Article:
2006 American League Division Series 2
(Redirected from 2006 ALDS2)
|2006 MLB Postseason|
|AL||NYY - DET||OAK - DET||STL - DET|
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The Minnesota Twins were fourth in the AL Central as late as June 13th, found themselves 12 games back of first place on July 15th, were in third place on September 2nd, and never once led the division. Yet, after beating the Chicago White Sox on the final day of the season, the Twins passed the Detroit Tigers and won the division crown. It was a remarkable charge to the top. The Oakland Athletics took a different route to the playoffs, taking over the division lead on June 15th and only surrendering first place once - for a single day - after that point.
In some ways the A's and Twins were similar teams. Both were from small markets with financial constraints, and yet both found ways to compete year in and year out. The Twins were appearing in the playoffs for the fourth time in five years, while it was the fifth postseason in seven years for the A's. The two had met in the 2002 ALDS, with the Twins winning in five games. The Athletics had changed a lot since then, and so did the outcome.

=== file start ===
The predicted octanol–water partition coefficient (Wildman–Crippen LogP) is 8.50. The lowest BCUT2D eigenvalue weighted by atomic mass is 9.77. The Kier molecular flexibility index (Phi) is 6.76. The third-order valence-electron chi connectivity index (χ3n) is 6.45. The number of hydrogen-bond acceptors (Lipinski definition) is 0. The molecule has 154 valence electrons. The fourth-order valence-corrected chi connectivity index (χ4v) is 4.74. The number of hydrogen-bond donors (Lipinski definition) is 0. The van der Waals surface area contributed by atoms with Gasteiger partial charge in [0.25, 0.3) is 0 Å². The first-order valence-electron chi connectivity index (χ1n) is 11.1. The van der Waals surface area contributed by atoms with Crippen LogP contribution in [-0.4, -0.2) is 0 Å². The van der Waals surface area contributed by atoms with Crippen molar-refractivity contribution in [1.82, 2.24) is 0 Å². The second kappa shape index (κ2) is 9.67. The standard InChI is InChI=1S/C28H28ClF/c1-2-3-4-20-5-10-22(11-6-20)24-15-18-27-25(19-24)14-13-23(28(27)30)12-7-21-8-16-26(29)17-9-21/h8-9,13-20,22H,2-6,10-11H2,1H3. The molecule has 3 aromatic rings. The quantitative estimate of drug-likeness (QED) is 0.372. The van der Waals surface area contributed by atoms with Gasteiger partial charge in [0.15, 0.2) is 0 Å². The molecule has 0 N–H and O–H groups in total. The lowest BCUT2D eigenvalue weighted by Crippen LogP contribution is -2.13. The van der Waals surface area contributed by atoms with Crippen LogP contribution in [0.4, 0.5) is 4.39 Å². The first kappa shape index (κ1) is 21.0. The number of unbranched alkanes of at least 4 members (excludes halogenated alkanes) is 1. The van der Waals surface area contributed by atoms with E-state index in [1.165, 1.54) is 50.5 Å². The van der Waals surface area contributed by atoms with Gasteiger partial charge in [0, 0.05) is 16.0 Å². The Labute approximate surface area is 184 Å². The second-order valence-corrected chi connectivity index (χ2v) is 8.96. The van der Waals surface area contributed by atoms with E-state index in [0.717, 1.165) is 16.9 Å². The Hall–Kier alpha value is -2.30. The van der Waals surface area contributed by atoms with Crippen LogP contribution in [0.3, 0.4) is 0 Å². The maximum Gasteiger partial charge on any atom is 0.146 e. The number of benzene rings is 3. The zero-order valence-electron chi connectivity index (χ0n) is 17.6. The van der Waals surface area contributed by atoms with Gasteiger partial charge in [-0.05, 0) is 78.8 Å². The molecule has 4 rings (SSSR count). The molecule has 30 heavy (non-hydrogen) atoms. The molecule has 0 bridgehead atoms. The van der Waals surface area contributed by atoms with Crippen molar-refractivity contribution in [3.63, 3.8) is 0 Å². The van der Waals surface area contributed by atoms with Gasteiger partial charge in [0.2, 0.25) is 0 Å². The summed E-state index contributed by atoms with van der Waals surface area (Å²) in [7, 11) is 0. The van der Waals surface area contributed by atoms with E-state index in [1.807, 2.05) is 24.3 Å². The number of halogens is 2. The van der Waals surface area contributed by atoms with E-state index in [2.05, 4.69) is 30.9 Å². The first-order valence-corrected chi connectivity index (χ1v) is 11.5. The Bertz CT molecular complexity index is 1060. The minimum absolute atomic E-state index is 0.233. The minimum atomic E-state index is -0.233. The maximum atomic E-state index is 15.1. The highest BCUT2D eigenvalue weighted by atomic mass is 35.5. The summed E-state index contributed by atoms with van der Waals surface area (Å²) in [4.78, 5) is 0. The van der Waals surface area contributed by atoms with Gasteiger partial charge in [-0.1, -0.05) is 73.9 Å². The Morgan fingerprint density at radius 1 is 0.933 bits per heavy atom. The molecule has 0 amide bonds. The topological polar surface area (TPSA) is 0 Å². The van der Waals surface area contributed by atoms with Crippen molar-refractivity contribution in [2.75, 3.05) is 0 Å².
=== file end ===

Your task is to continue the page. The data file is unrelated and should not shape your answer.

The Oakland Athletics
The A's offense featured two powerful bats and a cast of role players. Frank Thomas was playing for a team other than the Chicago White Sox for the first time in his career, and rewarded Oakland with 39 home runs. Nick Swisher finished second on the team with 35 home runs. Eric Chavez battled nagging injuries all season; he finished with a .241 average and 22 homers. Jay Payton was the team leader in average at .296 and also paced the A's with 32 doubles.
Barry Zito was the last member of the Big Three still pitching in Oakland; he posted a 16-10 record with a 3.83 ERA, best among the team's starters. Danny Haren won 14 games and struck out 176 opponents. Esteban Loaiza won 11 games, tossed two complete games, and had the most experience of the group. Huston Street and Justin Duchscherer were a formidable pair at the end of the bullpen. Street saved 37 games as closer, Duchscherer posted a 2.91 ERA in set-up duty.